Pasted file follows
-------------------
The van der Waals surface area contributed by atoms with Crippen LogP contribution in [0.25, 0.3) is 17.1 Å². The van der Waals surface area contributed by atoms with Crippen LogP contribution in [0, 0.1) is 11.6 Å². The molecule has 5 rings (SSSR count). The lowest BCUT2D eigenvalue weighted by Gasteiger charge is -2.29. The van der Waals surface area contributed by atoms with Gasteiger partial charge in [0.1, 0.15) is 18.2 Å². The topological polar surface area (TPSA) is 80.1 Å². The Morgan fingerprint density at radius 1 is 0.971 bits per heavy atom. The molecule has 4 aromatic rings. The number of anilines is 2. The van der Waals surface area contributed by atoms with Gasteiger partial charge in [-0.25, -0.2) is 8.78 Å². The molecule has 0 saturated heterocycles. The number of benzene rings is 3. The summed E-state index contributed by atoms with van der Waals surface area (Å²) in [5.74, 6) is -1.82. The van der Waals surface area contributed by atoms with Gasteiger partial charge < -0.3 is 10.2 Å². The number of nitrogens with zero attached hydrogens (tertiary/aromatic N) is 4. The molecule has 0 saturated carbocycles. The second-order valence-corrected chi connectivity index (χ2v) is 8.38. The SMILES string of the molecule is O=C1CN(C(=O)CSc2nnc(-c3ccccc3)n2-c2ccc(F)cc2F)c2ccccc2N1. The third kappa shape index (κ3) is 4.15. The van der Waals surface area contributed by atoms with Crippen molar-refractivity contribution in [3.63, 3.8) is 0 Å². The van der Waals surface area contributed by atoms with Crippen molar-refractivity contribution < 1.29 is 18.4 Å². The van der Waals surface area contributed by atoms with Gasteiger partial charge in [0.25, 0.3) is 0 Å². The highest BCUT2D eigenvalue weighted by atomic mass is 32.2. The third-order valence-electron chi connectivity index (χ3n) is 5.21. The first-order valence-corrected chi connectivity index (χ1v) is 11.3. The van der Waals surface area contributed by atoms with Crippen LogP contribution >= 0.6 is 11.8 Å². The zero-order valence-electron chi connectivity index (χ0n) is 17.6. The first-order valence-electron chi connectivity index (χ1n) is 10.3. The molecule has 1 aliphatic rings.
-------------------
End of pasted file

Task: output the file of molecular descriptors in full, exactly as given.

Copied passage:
The van der Waals surface area contributed by atoms with Crippen LogP contribution in [0.25, 0.3) is 17.1 Å². The van der Waals surface area contributed by atoms with Crippen LogP contribution in [0, 0.1) is 11.6 Å². The molecule has 5 rings (SSSR count). The lowest BCUT2D eigenvalue weighted by Gasteiger charge is -2.29. The van der Waals surface area contributed by atoms with Gasteiger partial charge in [0.1, 0.15) is 18.2 Å². The topological polar surface area (TPSA) is 80.1 Å². The Morgan fingerprint density at radius 1 is 0.971 bits per heavy atom. The molecule has 4 aromatic rings. The number of anilines is 2. The van der Waals surface area contributed by atoms with Gasteiger partial charge in [-0.25, -0.2) is 8.78 Å². The molecule has 0 saturated heterocycles. The number of benzene rings is 3. The summed E-state index contributed by atoms with van der Waals surface area (Å²) in [5.74, 6) is -1.82. The van der Waals surface area contributed by atoms with Gasteiger partial charge < -0.3 is 10.2 Å². The number of nitrogens with zero attached hydrogens (tertiary/aromatic N) is 4. The molecule has 0 saturated carbocycles. The second-order valence-corrected chi connectivity index (χ2v) is 8.38. The SMILES string of the molecule is O=C1CN(C(=O)CSc2nnc(-c3ccccc3)n2-c2ccc(F)cc2F)c2ccccc2N1. The third kappa shape index (κ3) is 4.15. The van der Waals surface area contributed by atoms with Crippen molar-refractivity contribution in [3.63, 3.8) is 0 Å². The van der Waals surface area contributed by atoms with Crippen molar-refractivity contribution < 1.29 is 18.4 Å². The van der Waals surface area contributed by atoms with Gasteiger partial charge in [0.25, 0.3) is 0 Å². The highest BCUT2D eigenvalue weighted by atomic mass is 32.2. The third-order valence-electron chi connectivity index (χ3n) is 5.21. The first-order valence-corrected chi connectivity index (χ1v) is 11.3. The van der Waals surface area contributed by atoms with Crippen LogP contribution >= 0.6 is 11.8 Å². The zero-order valence-electron chi connectivity index (χ0n) is 17.6. The first-order valence-electron chi connectivity index (χ1n) is 10.3. The molecule has 1 aliphatic rings.